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Samuel Venegas v. Cognizable Nick Dawson

May 27, 2011


The opinion of the court was delivered by: Sheila K. Oberto United States Magistrate Judge




Petitioner is a state prisoner proceeding pro se with a petition for writ of habeas corpus pursuant to 28 U.S.C. § 2254. The matter has been referred to the Magistrate Judge pursuant to 28 U.S.C. § 636(b)(1) and Local Rules 302 and 304. Pending before the Court is the petition, which was filed on May 11, 2011.

I. Screening the Petition

Rule 4 of the Rules Governing § 2254 Cases in the United States District Courts (Habeas Rules) requires the Court to make a preliminary review of each petition for writ of habeas corpus. The Court must summarily dismiss a petition "[i]f it plainly appears from the petition and any attached exhibits that the petitioner is not entitled to relief in the district court...." Habeas Rule 4; O'Bremski v. Maass, 915 F.2d 418, 420 (9th Cir. 1990); see also Hendricks v. Vasquez, 908 F.2d 490 (9th Cir. 1990). Habeas Rule 2(c) requires that a petition 1) specify all grounds of relief available to the Petitioner; 2) state the facts supporting each ground; and 3) state the relief requested. Notice pleading is not sufficient; rather, the petition must state facts that point to a real possibility of constitutional error. Rule 4, Advisory Committee Notes, 1976 Adoption; O'Bremski v. Maass, 915 F.2d at 420 (quoting Blackledge v. Allison, 431 U.S. 63, 75 n.7 (1977)). Allegations in a petition that are vague, conclusory, or palpably incredible are subject to summary dismissal. Hendricks v. Vasquez, 908 F.2d 490, 491 (9th Cir. 1990).

Further, the Court may dismiss a petition for writ of habeas corpus either on its own motion under Habeas Rule 4, pursuant to the respondent's motion to dismiss, or after an answer to the petition has been filed. Advisory Committee Notes to Habeas Rule 8, 1976 Adoption; see, Herbst v. Cook, 260 F.3d 1039, 1042-43 (9th Cir. 2001).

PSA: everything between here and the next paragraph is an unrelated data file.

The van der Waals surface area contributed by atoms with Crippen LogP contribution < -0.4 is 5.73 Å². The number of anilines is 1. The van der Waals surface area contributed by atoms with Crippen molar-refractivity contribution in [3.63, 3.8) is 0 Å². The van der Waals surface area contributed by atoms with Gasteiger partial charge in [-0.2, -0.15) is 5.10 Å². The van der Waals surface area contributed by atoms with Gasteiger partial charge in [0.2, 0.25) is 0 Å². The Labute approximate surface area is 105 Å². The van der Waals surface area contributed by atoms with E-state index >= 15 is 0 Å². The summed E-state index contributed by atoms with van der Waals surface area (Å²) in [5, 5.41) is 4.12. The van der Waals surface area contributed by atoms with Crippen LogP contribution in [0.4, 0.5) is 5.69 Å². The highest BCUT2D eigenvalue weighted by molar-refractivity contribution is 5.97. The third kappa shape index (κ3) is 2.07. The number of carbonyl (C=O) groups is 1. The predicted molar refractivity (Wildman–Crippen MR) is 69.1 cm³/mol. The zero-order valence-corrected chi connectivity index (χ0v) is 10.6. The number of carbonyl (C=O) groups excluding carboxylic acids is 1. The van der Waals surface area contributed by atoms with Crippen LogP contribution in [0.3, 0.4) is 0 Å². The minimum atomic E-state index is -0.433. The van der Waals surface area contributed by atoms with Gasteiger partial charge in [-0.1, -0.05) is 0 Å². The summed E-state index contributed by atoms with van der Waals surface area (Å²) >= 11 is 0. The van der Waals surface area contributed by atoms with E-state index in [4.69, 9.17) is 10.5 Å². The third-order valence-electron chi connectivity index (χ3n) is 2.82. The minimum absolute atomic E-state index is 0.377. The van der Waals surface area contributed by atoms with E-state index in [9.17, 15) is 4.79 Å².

Here, Petitioner alleges that he is an inmate of the Avenal State Prison at Avenal, California, serving a sentence of seven (7) years to life imposed by the Los Angeles County Superior Court for Petitioner's conviction in November 1979 of conspiracy to commit murder, first degree murder, discharge of a firearm into an inhabited dwelling, and assault with a deadly weapon. (Pet. 1.) Petitioner challenges the decision of the California Board of Parole Hearings (BPH) made after a hearing held on May 6, 2009, finding Petitioner unsuitable for parole. (Pet. 4, 7-39.) Petitioner also challenges the decisions of the state courts that upheld the BPH's decision. (Pet. 7-8, 18-19.)

It appears from the allegations of the petition and the transcript of the hearing of May 6, 2009, submitted by Petitioner with his petition, that Petitioner reviewed his central file in advance of the hearing, attended the hearing, discussed numerous suitability factors with the commissioners of the BPH and testified under oath, and made a personal statement in favor of parole. (Pet. 46, 48, 53-98, 105-08.) Further, an attorney appeared at the hearing, acknowledged receipt of full documentation in advance of the hearing, and advocated on Petitioner's behalf, including making a statement to the BPH in favor of parole. (Pet. 46, 48, 52-53, 98-105.)